Sean Penn has a date with the Television Academy on November 16.
The actor, filmmaker and founder of Community Organized Relief Effort (CORE) will be awarded a Bob Hope Humanitarian Award at the organization’s Hall of Fame event. The event will be held at the TV Academy headquarters at the Saban Media Center in North Hollywood and will serve as an induction ceremony for new members to the Hall of Fame.
This year, six new members will be in the spotlight, including Debbie Allen, Ken Burns, Bob Daly, Robert L. Johnson, Rita Moreno and Donald A. Morgan. The Hall of Fame honors small screen legends “who have made outstanding contributions in the arts, sciences, or management of television throughout their lives or through unique achievements.”
As for Penn, he is singled out for “decades of activism,” spurred in large part by his work through CORE. The organization started as a disaster relief organization in the wake of the devastating earthquake in Haiti in 2010. Since then, CORE has been committed to humanitarian emergencies such as the COVID-19 pandemic and the war in Ukraine.
The Bob Hope Humanitarian Award was created in 2002 to “honor an individual whose philanthropic efforts exemplify Bob Hope’s own decades of altruism and positive impact on society.” This year’s selection committee was chaired by the directors of the Television Academy, Kim Coleman and Michael Spiller. It is one of the highest honors awarded by the Board of Directors of the Television Academy.
“Sean’s activism and immense humanitarian efforts have had a profound impact on the global community and he has used his platform effectively to motivate change,” Coleman praised. Spiller added: “Sean is responsible for getting help to people who need it most. From Haiti to Ukraine to Los Angeles, he is an inspiration to all of us.”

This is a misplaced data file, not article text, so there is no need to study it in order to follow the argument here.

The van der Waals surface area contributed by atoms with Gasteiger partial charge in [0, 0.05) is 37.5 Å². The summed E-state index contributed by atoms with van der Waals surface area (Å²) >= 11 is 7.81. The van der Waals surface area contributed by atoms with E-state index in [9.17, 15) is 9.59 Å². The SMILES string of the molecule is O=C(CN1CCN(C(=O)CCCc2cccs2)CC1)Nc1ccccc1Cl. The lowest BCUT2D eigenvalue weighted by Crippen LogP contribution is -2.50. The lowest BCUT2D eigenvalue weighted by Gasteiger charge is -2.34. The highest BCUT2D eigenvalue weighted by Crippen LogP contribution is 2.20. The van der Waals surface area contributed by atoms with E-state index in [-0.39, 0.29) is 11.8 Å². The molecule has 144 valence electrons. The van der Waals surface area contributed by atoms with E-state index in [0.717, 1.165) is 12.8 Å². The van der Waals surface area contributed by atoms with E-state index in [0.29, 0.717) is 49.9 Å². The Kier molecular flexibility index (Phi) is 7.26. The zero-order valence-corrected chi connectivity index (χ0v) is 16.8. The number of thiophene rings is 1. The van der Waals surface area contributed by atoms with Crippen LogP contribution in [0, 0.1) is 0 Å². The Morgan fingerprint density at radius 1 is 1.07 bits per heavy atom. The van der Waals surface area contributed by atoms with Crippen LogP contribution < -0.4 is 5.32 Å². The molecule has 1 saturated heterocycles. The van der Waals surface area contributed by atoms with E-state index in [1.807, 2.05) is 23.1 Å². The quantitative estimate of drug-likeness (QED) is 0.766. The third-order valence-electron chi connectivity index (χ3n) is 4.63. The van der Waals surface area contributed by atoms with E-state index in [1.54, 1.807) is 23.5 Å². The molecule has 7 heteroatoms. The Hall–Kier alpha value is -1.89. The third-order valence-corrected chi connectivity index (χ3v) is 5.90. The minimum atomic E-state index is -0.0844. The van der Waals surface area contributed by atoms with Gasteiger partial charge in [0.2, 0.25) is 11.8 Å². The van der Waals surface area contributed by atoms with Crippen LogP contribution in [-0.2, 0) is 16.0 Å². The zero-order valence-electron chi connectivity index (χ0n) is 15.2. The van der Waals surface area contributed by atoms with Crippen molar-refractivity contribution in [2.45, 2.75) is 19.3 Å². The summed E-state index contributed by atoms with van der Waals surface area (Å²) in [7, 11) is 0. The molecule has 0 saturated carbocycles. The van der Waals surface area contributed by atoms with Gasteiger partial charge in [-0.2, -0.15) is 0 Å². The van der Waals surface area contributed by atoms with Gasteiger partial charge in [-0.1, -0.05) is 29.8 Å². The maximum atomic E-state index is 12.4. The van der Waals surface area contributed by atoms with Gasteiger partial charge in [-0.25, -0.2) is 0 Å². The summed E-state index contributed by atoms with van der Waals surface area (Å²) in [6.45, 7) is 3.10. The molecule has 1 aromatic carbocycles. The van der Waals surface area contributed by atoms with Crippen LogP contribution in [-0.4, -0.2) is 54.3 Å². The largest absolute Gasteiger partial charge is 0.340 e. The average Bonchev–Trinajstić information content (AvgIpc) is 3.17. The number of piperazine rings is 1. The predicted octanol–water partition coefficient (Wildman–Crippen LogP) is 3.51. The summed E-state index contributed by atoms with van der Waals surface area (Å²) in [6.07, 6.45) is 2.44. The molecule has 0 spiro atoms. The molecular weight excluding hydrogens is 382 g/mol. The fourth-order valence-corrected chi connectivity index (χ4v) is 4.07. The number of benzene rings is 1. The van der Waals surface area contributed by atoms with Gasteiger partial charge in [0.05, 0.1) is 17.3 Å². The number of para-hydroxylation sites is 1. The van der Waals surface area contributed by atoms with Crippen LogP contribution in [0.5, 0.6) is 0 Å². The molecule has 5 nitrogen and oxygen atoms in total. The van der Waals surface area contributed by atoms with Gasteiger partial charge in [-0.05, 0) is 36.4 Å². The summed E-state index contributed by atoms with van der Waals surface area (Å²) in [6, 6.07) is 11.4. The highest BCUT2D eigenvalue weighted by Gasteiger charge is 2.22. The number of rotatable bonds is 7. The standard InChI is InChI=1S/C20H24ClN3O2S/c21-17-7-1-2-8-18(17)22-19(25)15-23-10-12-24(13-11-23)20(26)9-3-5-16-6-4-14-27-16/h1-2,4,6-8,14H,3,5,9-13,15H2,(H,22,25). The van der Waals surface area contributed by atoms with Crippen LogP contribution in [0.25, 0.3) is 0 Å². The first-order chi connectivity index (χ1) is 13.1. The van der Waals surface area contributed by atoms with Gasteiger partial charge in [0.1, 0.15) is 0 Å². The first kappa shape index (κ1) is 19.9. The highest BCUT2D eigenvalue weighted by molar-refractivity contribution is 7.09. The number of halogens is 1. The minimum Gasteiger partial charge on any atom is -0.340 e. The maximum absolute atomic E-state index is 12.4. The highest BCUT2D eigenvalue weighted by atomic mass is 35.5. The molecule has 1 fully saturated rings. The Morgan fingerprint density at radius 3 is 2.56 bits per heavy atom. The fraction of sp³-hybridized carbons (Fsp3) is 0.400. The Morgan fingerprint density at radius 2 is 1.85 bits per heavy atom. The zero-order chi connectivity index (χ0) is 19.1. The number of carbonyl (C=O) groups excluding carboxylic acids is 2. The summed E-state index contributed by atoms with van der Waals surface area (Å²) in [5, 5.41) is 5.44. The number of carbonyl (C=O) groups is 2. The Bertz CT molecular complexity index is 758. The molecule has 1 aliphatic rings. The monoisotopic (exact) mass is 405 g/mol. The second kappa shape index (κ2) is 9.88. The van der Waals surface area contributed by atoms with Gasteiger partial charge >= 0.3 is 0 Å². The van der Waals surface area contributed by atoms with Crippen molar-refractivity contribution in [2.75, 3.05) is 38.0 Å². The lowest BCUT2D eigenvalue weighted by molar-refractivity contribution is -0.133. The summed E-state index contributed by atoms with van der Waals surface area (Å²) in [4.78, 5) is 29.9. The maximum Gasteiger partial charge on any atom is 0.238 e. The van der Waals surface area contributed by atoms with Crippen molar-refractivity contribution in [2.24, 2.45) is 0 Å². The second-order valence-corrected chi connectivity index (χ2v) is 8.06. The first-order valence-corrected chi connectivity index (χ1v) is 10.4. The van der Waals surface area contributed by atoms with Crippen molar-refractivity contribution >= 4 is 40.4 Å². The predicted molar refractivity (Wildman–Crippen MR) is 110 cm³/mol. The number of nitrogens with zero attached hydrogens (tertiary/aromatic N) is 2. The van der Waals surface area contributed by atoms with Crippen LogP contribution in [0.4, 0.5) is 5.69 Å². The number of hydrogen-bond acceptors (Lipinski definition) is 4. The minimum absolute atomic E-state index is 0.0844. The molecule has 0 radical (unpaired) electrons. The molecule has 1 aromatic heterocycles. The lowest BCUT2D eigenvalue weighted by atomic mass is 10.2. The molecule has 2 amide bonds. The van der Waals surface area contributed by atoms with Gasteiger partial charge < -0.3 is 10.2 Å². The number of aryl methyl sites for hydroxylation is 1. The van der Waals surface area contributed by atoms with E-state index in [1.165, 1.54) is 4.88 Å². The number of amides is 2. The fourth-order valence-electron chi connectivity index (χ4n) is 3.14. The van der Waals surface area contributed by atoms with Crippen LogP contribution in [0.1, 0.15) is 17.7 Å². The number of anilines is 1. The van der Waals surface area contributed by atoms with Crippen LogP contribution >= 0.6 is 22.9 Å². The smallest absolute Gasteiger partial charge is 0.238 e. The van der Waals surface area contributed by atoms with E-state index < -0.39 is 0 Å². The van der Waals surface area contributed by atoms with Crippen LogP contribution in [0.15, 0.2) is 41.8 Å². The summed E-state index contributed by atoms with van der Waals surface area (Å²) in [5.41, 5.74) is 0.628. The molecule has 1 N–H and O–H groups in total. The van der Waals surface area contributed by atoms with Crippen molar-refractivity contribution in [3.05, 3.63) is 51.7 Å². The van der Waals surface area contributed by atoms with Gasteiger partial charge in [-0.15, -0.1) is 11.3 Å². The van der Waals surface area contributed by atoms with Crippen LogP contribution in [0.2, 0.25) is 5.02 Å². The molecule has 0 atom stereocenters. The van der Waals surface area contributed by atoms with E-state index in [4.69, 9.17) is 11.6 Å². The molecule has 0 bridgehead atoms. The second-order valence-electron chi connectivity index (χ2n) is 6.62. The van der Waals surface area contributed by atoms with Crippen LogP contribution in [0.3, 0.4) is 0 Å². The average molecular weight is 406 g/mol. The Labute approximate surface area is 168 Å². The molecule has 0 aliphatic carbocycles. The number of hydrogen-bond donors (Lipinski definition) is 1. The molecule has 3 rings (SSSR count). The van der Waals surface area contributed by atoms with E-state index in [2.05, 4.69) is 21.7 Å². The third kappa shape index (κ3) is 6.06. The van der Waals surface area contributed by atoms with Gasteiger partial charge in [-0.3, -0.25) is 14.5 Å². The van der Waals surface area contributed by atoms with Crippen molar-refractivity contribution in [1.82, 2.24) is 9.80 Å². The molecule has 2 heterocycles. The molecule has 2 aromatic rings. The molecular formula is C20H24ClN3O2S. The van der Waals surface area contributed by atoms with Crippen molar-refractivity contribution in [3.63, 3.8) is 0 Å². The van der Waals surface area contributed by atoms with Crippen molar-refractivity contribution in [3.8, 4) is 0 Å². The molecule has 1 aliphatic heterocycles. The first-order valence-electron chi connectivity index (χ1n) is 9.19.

Allen, a six-time Emmy-winning director/choreographer, has worked extensively in almost all aspects of the industry – from acting and performing to directing and producing hit shows like Grey’s Anatomy and Fame.
Burns, a 16-time Emmy winner, has been making documentaries for over 40 years credited with projects such as The Civil War, Baseball, The Vietnam War, The National Parks: America’s Best Idea, The Central Park Five and most recently The US and the Holocaust.
A standout manager, Daly began his career at CBS at the age of 18. He eventually became the first president of entertainment for a 25-year term. He went to Warner Bros. where he led teams behind hits like friends and ernavigated the rise of DVDs and helped launch the WB.
As the founder of BET, Johnson helped change the face of television with the creation of the nation’s first black cable television network. In 2014, he entered streaming programming with the launch of both ACORN TV and ALLBLK, a platform dedicated to Black-oriented series and movies.
EGOT winner Moreno has a career spanning seven decades that has included: Westside Story, The Electric Company, Sesame Street, Nine to Five, Oz, Cane, Happily Divorced, Jane the Virgin and Norman Lear’s reboot of One day at a time. Moreno’s awards include President George W. Bush’s Presidential Medal of Freedom, President Barack Obama’s National Medal of Arts, a Screen Actors Guild Life Achievement Award, a Kennedy Center Life Achievement Award, and a Peabody Award.
An accomplished cinematographer and 11-time Emmy winner, Morgan has a career dating back to the late 1970s, when he took up lighting design. As a director of photography, his credits extend from the classics to the modern day on everything such as The Jeffersons, Silver Spoons, Mr. Belvedere, Home Improvement, The Ranch, Last Man Standing and The Connors.
“This year’s honorees have told the American story through television in a way that will forever shape our history and culture,” said Rick Rosen, chairman of the Hall of Fame selection committee. “Whether they have reshaped the industry itself through visionary leadership or created work that has had a lasting legacy, these individuals will be forever remembered for the impact they have had on the medium; and the Television Academy is proud to anchor that.”
Along with Rosen, a co-founder of WME and head of the agency’s TV division, the committee included veteran producer Marcy Carsey, Universal Studios Group chairman Pearlena Igbokwe, former Warner Bros. TV Group Chairman Peter Roth, PatMa Prods. co-chief executive officer Nina Tassler and Disney General Entertainment Content Chair Dana Walden.
Prior to the induction ceremony, the Academy will unveil four busts of previous inductees Shonda Rhimes, Julia Louis-Dreyfus, Joan Rivers and Katie Couric. Sponsors for the Hall of Fame include Kia America and People.